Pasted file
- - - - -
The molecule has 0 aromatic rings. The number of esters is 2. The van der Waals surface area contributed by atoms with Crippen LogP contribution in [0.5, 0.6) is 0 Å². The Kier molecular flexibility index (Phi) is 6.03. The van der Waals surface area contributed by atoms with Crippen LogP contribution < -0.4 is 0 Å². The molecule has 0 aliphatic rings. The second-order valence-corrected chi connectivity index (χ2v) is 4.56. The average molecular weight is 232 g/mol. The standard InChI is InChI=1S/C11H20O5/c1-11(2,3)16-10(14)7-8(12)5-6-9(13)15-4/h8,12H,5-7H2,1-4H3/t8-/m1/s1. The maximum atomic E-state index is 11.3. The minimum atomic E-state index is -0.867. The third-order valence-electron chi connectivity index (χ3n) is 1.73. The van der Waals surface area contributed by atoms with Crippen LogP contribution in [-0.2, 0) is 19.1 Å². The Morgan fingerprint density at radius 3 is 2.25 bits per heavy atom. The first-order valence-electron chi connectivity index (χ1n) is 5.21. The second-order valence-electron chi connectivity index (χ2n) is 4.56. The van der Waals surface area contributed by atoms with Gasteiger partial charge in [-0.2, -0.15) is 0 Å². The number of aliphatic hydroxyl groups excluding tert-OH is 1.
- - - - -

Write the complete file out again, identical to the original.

The molecule has 0 aromatic rings. The number of esters is 2. The van der Waals surface area contributed by atoms with Crippen LogP contribution in [0.5, 0.6) is 0 Å². The Kier molecular flexibility index (Phi) is 6.03. The van der Waals surface area contributed by atoms with Crippen LogP contribution < -0.4 is 0 Å². The molecule has 0 aliphatic rings. The second-order valence-corrected chi connectivity index (χ2v) is 4.56. The average molecular weight is 232 g/mol. The standard InChI is InChI=1S/C11H20O5/c1-11(2,3)16-10(14)7-8(12)5-6-9(13)15-4/h8,12H,5-7H2,1-4H3/t8-/m1/s1. The maximum atomic E-state index is 11.3. The minimum atomic E-state index is -0.867. The third-order valence-electron chi connectivity index (χ3n) is 1.73. The van der Waals surface area contributed by atoms with Crippen LogP contribution in [-0.2, 0) is 19.1 Å². The Morgan fingerprint density at radius 3 is 2.25 bits per heavy atom. The first-order valence-electron chi connectivity index (χ1n) is 5.21. The second-order valence-electron chi connectivity index (χ2n) is 4.56. The van der Waals surface area contributed by atoms with Gasteiger partial charge in [-0.2, -0.15) is 0 Å². The number of aliphatic hydroxyl groups excluding tert-OH is 1.